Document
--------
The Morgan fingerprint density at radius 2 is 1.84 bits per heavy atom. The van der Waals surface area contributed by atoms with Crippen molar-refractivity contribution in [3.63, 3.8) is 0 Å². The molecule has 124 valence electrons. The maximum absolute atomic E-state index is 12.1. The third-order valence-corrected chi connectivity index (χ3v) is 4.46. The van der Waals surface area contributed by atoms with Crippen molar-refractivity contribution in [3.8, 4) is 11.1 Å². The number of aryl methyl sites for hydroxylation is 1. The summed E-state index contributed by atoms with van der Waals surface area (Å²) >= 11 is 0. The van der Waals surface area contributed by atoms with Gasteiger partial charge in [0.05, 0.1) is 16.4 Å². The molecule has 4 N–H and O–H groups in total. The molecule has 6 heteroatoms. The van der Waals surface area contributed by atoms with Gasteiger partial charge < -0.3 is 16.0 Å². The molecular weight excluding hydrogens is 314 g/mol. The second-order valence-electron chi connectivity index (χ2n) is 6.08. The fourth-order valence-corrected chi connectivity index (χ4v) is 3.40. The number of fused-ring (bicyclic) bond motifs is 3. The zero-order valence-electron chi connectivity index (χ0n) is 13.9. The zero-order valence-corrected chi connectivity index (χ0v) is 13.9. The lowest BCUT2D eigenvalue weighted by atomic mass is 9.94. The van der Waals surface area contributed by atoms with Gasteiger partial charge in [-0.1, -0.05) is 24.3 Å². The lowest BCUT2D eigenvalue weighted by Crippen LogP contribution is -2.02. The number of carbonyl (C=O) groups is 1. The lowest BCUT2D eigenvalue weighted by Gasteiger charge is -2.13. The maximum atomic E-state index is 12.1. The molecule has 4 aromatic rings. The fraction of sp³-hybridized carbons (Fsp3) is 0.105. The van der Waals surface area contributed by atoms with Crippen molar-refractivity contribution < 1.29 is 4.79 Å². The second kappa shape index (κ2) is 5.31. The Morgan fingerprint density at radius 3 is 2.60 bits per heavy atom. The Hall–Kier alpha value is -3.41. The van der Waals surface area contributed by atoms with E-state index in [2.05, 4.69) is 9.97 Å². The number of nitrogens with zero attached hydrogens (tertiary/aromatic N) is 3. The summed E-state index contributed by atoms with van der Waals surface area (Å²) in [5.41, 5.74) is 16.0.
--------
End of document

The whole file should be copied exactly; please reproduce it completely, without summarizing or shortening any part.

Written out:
The Morgan fingerprint density at radius 2 is 1.84 bits per heavy atom. The van der Waals surface area contributed by atoms with Crippen molar-refractivity contribution in [3.63, 3.8) is 0 Å². The molecule has 124 valence electrons. The maximum absolute atomic E-state index is 12.1. The third-order valence-corrected chi connectivity index (χ3v) is 4.46. The van der Waals surface area contributed by atoms with Crippen molar-refractivity contribution in [3.8, 4) is 11.1 Å². The number of aryl methyl sites for hydroxylation is 1. The summed E-state index contributed by atoms with van der Waals surface area (Å²) >= 11 is 0. The van der Waals surface area contributed by atoms with Gasteiger partial charge in [0.05, 0.1) is 16.4 Å². The molecule has 4 N–H and O–H groups in total. The molecule has 6 heteroatoms. The van der Waals surface area contributed by atoms with Gasteiger partial charge < -0.3 is 16.0 Å². The molecular weight excluding hydrogens is 314 g/mol. The second-order valence-electron chi connectivity index (χ2n) is 6.08. The fourth-order valence-corrected chi connectivity index (χ4v) is 3.40. The number of fused-ring (bicyclic) bond motifs is 3. The zero-order valence-electron chi connectivity index (χ0n) is 13.9. The zero-order valence-corrected chi connectivity index (χ0v) is 13.9. The lowest BCUT2D eigenvalue weighted by atomic mass is 9.94. The van der Waals surface area contributed by atoms with Gasteiger partial charge in [-0.1, -0.05) is 24.3 Å². The lowest BCUT2D eigenvalue weighted by Crippen LogP contribution is -2.02. The number of carbonyl (C=O) groups is 1. The lowest BCUT2D eigenvalue weighted by Gasteiger charge is -2.13. The maximum atomic E-state index is 12.1. The molecule has 4 aromatic rings. The fraction of sp³-hybridized carbons (Fsp3) is 0.105. The van der Waals surface area contributed by atoms with Crippen molar-refractivity contribution < 1.29 is 4.79 Å². The second kappa shape index (κ2) is 5.31. The Morgan fingerprint density at radius 3 is 2.60 bits per heavy atom. The Hall–Kier alpha value is -3.41. The van der Waals surface area contributed by atoms with E-state index in [2.05, 4.69) is 9.97 Å². The number of nitrogens with zero attached hydrogens (tertiary/aromatic N) is 3. The summed E-state index contributed by atoms with van der Waals surface area (Å²) in [5.41, 5.74) is 16.0.